You are not alone

The Saratogian (Saratoga, NY) - - YOUR DAILY BREAK - An­nie Lane

DEAR AN­NIE >> My son, who was in the U.S. Army for 13 years and be­came a ma­jor, took his own life. My hus­band and I were the re­cip­i­ents of ev­ery par­ent’s worse night­mare: At 7 a.m., there was a knock on the door. Two mil­i­tary per­son­nel were there to in­form us that our son died of a self-in­flicted gun­shot wound to the head. He was 35 years old, a stel­lar, ex­em­plary sol­dier who spent more than two years of de­ploy­ment in the Mid­dle East (Iraq and Afghanista­n). De­spite many medals and so many ac­com­plish­ments — he was promoted twice be­low the zone — our son felt life was not worth liv­ing and that the world would be bet­ter off with­out him. His death was so pre­ventable and, now, so per­ma­nent.

No one knew how hope­less, de­pressed and in such de­spair he felt. On the out­side, he seemed a cool, con­fi­dent role model and hard­worker fo­cused on his Ph.D. in in­for­ma­tion tech­nol­ogy. Yet on the in­side, he was bro­ken and full of self-hate. My fine, fine son, at the top of his game, felt worth­less and unloved.

Af­ter his death, we got so many let­ters from sol­diers and civil­ians about spe­cial mem­o­ries. All of them said what an im­pact he made on their lives and how they are bet­ter peo­ple be­cause of him. Yet my son never re­al­ized how loved and re­spected he was.

I am heal­ing, daily, and I have my faith, fam­ily and friends who have got­ten me to this point with their un­con­di­tional love, sup­port and prayers. I have to let God, let go and go on.

The num­ber of mil­i­tary sui­cides is astro­nom­i­cal, and it needs to end now. There has to be a bet­ter plan for sui­cide pre­ven­tion — not only for the mil­i­tary but for every­one. If one fam­ily can be spared this un­bear­able heartache, then I will feel blessed.

Please do not feel ashamed or afraid to get help, if you feel you are cor­nered and there is no so­lu­tion. End­ing your life is not the so­lu­tion. You are not alone. You mat­ter. You are enough. Just reach out, it’s that sim­ple. Dial the phone or hold out your hand. You are a child of God, and God loves you, un­con­di­tion­ally, even at your dark­est mo­ments. Trust in God, or what­ever higher be­ing you be­lieve in, and hold on. Just hold on. It is not a sign of weak­ness to ask for help. It is a sign of strength and courage and brav­ery. Please visit the web­site 22toomany. com. There is a won­der­ful or­ga­ni­za­tion called War­riors and Quiet Waters, which of­fers a re­treat for com­bat sol­diers re­turn­ing from de­ploy­ment who have post-trau­matic stress dis­or­der.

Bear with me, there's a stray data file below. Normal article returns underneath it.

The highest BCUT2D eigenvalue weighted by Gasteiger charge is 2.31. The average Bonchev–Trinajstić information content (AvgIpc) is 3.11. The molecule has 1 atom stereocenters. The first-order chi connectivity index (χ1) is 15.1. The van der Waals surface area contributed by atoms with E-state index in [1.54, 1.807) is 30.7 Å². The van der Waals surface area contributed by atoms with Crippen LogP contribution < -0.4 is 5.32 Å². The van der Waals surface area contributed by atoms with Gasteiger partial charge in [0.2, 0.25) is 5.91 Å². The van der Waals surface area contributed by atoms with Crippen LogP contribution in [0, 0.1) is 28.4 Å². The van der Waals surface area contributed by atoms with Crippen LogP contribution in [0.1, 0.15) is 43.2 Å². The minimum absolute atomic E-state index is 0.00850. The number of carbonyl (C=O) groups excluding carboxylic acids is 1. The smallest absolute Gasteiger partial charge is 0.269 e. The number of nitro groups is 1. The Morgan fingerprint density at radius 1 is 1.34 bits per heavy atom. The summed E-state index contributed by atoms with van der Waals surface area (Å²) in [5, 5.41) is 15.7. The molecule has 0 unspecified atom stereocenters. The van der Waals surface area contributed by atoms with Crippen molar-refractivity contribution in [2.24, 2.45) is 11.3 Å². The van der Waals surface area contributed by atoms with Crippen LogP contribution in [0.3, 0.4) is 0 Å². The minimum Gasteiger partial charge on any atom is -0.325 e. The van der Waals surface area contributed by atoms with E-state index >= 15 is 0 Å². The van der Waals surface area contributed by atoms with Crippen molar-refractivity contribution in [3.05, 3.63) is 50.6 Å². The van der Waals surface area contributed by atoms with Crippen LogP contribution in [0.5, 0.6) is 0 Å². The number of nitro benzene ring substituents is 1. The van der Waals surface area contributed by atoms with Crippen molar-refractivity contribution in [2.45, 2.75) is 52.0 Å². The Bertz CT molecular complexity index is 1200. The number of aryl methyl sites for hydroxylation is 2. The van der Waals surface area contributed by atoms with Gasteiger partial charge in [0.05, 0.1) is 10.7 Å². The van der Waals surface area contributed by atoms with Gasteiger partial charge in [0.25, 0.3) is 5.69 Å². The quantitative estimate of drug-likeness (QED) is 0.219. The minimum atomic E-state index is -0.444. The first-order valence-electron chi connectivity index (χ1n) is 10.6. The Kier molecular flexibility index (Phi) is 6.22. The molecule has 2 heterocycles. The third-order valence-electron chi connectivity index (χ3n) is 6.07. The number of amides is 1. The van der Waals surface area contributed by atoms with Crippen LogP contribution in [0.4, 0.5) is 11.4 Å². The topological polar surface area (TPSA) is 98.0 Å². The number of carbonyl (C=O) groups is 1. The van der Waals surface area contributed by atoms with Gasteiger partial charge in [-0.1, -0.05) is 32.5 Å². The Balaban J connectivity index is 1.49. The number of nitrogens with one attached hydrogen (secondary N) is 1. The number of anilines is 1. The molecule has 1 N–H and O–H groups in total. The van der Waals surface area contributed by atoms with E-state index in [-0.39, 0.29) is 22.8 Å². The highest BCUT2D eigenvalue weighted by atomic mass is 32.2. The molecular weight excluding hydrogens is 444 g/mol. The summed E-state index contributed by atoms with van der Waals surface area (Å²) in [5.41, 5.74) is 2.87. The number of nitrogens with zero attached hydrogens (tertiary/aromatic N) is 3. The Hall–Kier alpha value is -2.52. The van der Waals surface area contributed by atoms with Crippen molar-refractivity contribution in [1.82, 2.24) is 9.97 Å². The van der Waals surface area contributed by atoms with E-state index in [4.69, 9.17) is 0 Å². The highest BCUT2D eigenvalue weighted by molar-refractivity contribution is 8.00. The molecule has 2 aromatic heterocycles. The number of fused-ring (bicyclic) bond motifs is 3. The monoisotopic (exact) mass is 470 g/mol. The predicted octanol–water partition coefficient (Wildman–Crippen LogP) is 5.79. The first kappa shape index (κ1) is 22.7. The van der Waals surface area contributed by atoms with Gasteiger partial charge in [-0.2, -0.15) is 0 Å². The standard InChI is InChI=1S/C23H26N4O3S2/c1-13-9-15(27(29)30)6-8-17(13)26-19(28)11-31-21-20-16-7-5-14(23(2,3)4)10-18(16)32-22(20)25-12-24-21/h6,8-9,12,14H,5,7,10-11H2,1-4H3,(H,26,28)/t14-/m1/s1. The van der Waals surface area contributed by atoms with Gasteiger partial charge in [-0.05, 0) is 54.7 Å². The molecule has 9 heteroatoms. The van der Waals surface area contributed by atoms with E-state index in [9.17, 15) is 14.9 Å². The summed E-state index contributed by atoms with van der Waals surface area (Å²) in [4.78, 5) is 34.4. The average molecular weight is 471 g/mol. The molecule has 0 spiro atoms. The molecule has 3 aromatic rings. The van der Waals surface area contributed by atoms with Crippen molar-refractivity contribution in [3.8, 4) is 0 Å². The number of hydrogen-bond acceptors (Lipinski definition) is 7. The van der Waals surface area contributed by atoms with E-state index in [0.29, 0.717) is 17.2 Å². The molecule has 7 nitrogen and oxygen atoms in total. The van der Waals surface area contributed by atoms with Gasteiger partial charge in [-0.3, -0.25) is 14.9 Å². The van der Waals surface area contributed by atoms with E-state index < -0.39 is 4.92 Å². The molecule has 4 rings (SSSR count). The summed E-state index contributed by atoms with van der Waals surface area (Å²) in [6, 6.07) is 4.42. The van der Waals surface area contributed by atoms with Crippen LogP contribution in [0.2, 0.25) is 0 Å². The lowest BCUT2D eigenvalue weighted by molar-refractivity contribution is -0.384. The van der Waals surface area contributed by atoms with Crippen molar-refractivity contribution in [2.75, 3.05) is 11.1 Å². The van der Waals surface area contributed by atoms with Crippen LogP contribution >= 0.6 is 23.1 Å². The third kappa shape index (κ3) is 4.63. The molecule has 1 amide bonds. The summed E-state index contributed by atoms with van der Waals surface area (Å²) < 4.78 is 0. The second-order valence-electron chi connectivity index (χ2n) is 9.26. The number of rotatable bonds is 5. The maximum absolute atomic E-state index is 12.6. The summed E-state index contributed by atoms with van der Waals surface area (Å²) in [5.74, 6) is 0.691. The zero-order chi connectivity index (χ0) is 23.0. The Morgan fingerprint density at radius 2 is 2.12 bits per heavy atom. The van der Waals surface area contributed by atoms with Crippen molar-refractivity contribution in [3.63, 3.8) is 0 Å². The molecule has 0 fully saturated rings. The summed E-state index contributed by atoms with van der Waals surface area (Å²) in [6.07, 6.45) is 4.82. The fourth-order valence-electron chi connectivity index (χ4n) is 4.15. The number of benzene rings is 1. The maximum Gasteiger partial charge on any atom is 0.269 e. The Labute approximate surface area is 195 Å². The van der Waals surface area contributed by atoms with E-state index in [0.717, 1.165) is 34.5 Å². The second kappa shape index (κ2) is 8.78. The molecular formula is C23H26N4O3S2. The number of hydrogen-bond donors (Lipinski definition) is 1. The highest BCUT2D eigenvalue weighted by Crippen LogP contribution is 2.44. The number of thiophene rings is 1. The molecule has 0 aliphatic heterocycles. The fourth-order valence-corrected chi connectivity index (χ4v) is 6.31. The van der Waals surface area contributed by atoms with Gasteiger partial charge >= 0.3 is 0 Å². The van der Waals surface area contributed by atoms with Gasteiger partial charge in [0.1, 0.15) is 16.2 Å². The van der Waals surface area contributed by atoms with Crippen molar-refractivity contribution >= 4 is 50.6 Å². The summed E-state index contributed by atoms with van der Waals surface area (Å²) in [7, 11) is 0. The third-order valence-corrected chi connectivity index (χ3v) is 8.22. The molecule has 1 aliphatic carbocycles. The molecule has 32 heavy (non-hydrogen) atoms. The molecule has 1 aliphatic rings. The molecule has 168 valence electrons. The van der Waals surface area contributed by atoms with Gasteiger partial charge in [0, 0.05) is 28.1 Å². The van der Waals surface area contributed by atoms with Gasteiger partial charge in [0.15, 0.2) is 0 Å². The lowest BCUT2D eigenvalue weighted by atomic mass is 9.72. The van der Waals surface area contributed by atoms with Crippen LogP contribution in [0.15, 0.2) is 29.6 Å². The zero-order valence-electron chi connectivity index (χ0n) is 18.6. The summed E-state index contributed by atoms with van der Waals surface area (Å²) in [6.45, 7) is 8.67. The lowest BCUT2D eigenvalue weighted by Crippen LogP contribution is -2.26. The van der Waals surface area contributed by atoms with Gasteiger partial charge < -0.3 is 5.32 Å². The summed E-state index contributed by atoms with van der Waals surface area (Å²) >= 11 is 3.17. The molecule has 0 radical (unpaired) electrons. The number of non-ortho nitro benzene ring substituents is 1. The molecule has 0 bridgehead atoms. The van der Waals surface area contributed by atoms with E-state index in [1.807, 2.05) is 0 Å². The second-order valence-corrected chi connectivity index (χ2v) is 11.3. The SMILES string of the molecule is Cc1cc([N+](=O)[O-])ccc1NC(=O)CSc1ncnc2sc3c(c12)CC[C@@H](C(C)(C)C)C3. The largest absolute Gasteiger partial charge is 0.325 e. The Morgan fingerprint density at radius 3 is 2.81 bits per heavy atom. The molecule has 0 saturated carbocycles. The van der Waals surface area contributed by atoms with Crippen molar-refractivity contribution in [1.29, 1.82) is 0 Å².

You sur­vivors, all of you, par­ents, grand­par­ents, un­cles, aunts, cousins, broth­ers, sis­ters, friends, ac­quain­tances of peo­ple who have com­mit­ted sui­cide, you are here for a rea­son. Do not feel ashamed or hope­less.

— Griev­ing Mom of a Vet

DEAR GRIEV­ING MOM >> I am so sorry for your loss. A re­port ear­lier this year from the De­part­ment of Vet­er­ans Af­fairs found that at least 60,000 vet­er­ans com­mit­ted sui­cide be­tween 2008 and 2017. That is a shock­ing fig­ure. I am hon­ored to print your beau­ti­fully writ­ten plea in the hope it gets through to even one per­son who needs to hear it.

In ad­di­tion to the re­sources you rec­om­mended, the Vet­er­ans Cri­sis Line is avail­able 24 hours a day, 365 days a year, for sup­port and cri­sis in­ter­ven­tion. Call their trained re­spon­ders at 800-273-8255 (press 1); text them at 838255; or chat with them on­line at Veter­an­sCri­sis­Line.net/Chat.

“Ask Me Any­thing: A Year of Ad­vice From Dear An­nie” is out now! An­nie Lane’s de­but book — fea­tur­ing fa­vorite col­umns on love, friend­ship, fam­ily and eti­quette — is avail­able as a pa­per­back and e-book. Visit http://www.cre­ator­spub­lish­ing.com for more in­for­ma­tion. Send your ques­tions for An­nie Lane to dear­an­[email protected]­ators.com.

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